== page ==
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Why and how did debates about the form and disposition of our Earth shape our sense of selves and being in the world in colonial modernity? Sumathi Ramaswamy explores this question for British India with the aid of the terrestrial globe, which since the sixteenth century has circulated as a worldly symbol, a scientific instrument, and not least, as an educational tool for inculcating planetary consciousness.
In her book Terrestrial Lessons, Ramaswamy provides the first in-depth analysis of the globe’s history and impact on the Indian subcontinent during the colonial era and afterwards. Drawing on a wide array of archival sources, she describes its transformation from a thing of distinction possessed by elite men into that mass-produced commodity used in classrooms worldwide—the humble school globe.
Adopting a methodology drawn from recent object theory, the book demonstrates how a modern planetary awareness was cultivated in schools across India and became central to colonial pedagogy. The terrestrial lessons conducted with the aid of the school globe also constituted the earliest form of science education in the subcontinent. This is also the first study of the globe as it left the shores of Europe to travel to and circulate in the Indian subcontinent.
Traversing the length and breadth of British India, Terrestrial Lessons is an unconventional history of this master object of pedagogical modernity that will fascinate historians of cartography, science, and Asian studies.
Prof. Sumathi Ramaswamy in conversation with Prof. Sandeep Banerjee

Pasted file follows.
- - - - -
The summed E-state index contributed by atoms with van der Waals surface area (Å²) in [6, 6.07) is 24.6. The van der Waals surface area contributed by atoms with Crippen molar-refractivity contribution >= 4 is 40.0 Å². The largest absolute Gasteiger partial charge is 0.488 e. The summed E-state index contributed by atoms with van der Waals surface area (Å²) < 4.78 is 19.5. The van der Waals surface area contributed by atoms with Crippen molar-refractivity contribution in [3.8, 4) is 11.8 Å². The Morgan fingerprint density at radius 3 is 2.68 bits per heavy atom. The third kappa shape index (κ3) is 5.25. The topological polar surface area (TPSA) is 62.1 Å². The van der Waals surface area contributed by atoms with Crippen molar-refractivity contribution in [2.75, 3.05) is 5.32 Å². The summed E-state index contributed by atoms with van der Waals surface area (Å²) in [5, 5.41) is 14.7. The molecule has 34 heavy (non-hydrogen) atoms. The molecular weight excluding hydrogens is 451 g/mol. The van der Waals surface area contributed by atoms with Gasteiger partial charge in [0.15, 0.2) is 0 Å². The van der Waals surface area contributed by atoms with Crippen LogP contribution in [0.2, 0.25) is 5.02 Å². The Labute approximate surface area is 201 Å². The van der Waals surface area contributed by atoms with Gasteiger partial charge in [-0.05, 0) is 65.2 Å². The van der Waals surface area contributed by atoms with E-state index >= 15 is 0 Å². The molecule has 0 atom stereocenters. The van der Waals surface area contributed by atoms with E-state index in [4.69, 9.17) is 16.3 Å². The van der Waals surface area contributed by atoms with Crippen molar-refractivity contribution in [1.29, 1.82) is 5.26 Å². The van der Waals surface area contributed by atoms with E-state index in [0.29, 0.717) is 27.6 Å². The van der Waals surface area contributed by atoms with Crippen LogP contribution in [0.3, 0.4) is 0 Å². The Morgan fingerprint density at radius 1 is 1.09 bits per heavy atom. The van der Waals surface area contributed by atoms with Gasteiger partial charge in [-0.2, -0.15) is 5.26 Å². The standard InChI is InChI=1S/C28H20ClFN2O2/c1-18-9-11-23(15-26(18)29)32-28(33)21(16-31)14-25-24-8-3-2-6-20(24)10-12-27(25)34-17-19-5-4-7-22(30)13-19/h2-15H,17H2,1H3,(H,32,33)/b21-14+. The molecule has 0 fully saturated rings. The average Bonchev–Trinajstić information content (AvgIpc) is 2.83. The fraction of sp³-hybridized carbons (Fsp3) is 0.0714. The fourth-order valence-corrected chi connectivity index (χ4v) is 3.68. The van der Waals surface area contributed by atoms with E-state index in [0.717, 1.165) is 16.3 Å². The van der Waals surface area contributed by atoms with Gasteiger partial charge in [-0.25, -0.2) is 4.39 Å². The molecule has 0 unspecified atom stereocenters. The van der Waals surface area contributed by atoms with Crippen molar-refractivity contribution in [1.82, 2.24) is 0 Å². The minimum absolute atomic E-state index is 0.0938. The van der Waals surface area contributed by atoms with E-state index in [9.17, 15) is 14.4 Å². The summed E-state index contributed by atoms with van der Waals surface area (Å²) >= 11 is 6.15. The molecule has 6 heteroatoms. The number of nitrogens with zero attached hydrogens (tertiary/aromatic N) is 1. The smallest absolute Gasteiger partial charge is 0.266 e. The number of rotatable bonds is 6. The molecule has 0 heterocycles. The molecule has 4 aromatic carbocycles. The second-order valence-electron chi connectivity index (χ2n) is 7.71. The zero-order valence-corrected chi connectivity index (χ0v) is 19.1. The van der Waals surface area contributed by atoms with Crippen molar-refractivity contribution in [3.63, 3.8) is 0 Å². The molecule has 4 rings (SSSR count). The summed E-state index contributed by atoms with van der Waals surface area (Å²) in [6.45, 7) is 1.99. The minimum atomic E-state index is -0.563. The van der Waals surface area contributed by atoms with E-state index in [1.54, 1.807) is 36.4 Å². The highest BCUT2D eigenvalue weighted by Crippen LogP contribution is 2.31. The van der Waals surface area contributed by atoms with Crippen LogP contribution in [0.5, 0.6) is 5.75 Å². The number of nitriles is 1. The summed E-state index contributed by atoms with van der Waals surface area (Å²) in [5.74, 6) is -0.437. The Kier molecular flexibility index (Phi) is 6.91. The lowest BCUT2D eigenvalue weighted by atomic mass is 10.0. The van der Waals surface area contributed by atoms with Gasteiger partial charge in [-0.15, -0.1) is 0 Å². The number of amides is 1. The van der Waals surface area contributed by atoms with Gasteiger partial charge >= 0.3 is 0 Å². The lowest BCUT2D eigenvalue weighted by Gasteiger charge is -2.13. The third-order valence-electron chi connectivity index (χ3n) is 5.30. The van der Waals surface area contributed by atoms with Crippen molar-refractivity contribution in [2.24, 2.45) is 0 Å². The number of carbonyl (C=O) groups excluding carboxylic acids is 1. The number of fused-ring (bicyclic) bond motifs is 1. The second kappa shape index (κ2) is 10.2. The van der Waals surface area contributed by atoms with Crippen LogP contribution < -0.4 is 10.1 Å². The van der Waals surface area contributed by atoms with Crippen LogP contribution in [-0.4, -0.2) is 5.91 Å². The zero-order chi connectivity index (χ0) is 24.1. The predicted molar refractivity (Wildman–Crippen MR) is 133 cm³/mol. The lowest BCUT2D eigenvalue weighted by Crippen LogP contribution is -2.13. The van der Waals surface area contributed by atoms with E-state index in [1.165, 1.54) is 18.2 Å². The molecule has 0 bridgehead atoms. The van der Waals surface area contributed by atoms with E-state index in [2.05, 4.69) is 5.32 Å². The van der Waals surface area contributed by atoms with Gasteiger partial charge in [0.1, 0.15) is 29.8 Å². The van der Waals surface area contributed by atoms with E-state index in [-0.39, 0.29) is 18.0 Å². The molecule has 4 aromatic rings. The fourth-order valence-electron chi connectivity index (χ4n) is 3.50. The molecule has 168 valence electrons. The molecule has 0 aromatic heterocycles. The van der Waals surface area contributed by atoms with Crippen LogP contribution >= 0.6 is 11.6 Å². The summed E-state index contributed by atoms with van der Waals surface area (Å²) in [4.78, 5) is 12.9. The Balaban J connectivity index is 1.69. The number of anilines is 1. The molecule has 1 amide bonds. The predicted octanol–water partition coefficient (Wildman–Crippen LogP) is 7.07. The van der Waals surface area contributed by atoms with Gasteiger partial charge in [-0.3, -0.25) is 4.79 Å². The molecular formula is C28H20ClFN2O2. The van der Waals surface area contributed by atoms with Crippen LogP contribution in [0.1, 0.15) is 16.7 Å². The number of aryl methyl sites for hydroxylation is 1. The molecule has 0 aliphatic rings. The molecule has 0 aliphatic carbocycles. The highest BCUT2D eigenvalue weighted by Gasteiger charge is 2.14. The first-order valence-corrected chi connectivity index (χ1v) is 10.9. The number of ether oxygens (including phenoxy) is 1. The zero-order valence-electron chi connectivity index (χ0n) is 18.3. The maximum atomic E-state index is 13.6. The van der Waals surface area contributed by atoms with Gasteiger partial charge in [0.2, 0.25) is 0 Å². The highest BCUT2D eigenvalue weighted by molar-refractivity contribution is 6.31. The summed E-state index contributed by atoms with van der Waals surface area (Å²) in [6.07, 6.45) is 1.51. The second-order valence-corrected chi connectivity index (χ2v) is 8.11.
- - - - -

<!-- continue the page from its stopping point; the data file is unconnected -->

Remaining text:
Sumathi Ramaswamy is James B. Duke Distinguished Professor of History and International Comparative Studies, and Chair of the Department of History, Duke University, Durham, North Carolina, USA. She has published extensively on language politics, gender studies, spatial studies and the history of cartography, visual studies and the modern history of art, and more recently, digital humanities and the history of philanthropy. Her most recent monograph is Gandhi in the Gallery: The Art of Disobedience (New Delhi: Roli Books, 2020). For more on her, visit https://scholars.duke.
Sandeep Banerjee is Associate Professor of English at McGill University. He is the author of Space, Utopia and Indian Decolonization: Literary Pre-Figurations of the Postcolony (Routledge, 2019). His research, typically focused on colonial and postcolonial South Asia, engages problems of literary aesthetics; the production of space and nature; and Marxism and anti-colonial thought. His articles have been published in Modern Asian Studies, Victorian Literature and Culture, Mediations, and New Global Studies in addition to several anthologies. He is a General Editor of the Routledge Series in the Cultures of the Global Cold War, and a member of the editorial collective of the journal positions: asia critique (Duke UP) .